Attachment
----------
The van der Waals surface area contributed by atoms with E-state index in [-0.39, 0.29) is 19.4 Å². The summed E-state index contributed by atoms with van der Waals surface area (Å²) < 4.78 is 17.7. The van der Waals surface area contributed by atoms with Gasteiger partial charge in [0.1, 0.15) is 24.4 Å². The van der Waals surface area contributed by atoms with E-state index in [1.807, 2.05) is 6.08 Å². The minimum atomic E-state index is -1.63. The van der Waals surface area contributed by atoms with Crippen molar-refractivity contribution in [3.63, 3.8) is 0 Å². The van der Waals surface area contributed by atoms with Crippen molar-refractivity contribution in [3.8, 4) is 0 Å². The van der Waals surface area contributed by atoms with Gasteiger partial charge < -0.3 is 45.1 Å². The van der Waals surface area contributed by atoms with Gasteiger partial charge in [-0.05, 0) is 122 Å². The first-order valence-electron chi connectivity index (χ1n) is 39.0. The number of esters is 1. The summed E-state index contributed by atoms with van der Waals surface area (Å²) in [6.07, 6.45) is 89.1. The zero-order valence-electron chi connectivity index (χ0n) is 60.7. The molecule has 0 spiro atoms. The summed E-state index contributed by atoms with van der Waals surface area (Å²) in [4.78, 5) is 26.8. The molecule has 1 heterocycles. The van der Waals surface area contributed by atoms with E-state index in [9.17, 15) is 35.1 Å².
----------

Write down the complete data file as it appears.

The van der Waals surface area contributed by atoms with E-state index in [-0.39, 0.29) is 19.4 Å². The summed E-state index contributed by atoms with van der Waals surface area (Å²) < 4.78 is 17.7. The van der Waals surface area contributed by atoms with Gasteiger partial charge in [0.1, 0.15) is 24.4 Å². The van der Waals surface area contributed by atoms with E-state index in [1.807, 2.05) is 6.08 Å². The minimum atomic E-state index is -1.63. The van der Waals surface area contributed by atoms with Crippen molar-refractivity contribution in [3.63, 3.8) is 0 Å². The van der Waals surface area contributed by atoms with Crippen molar-refractivity contribution in [3.8, 4) is 0 Å². The van der Waals surface area contributed by atoms with Gasteiger partial charge < -0.3 is 45.1 Å². The van der Waals surface area contributed by atoms with Gasteiger partial charge in [-0.05, 0) is 122 Å². The first-order valence-electron chi connectivity index (χ1n) is 39.0. The number of esters is 1. The summed E-state index contributed by atoms with van der Waals surface area (Å²) in [6.07, 6.45) is 89.1. The zero-order valence-electron chi connectivity index (χ0n) is 60.7. The molecule has 0 spiro atoms. The summed E-state index contributed by atoms with van der Waals surface area (Å²) in [4.78, 5) is 26.8. The molecule has 1 heterocycles. The van der Waals surface area contributed by atoms with E-state index in [9.17, 15) is 35.1 Å².